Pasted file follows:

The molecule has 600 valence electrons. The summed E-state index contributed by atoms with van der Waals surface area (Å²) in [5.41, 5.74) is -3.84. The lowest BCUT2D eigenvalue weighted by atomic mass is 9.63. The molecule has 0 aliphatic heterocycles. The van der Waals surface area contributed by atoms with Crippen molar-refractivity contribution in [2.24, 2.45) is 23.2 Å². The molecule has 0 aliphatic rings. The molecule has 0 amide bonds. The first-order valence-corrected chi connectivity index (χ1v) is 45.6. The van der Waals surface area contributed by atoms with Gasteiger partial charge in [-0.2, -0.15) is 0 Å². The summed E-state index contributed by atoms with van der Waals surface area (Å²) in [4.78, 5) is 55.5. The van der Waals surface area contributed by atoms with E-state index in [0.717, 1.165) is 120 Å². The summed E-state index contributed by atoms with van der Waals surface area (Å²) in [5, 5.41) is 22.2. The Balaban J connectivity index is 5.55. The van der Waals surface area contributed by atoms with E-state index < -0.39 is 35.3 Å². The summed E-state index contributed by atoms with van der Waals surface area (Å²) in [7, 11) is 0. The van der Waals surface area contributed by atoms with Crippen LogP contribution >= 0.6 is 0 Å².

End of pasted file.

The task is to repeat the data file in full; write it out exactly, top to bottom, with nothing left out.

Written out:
The molecule has 600 valence electrons. The summed E-state index contributed by atoms with van der Waals surface area (Å²) in [5.41, 5.74) is -3.84. The lowest BCUT2D eigenvalue weighted by atomic mass is 9.63. The molecule has 0 aliphatic heterocycles. The van der Waals surface area contributed by atoms with Crippen molar-refractivity contribution in [2.24, 2.45) is 23.2 Å². The molecule has 0 aliphatic rings. The molecule has 0 amide bonds. The first-order valence-corrected chi connectivity index (χ1v) is 45.6. The van der Waals surface area contributed by atoms with Gasteiger partial charge in [-0.2, -0.15) is 0 Å². The summed E-state index contributed by atoms with van der Waals surface area (Å²) in [4.78, 5) is 55.5. The van der Waals surface area contributed by atoms with E-state index in [0.717, 1.165) is 120 Å². The summed E-state index contributed by atoms with van der Waals surface area (Å²) in [5, 5.41) is 22.2. The Balaban J connectivity index is 5.55. The van der Waals surface area contributed by atoms with E-state index < -0.39 is 35.3 Å². The summed E-state index contributed by atoms with van der Waals surface area (Å²) in [7, 11) is 0. The van der Waals surface area contributed by atoms with Crippen LogP contribution >= 0.6 is 0 Å².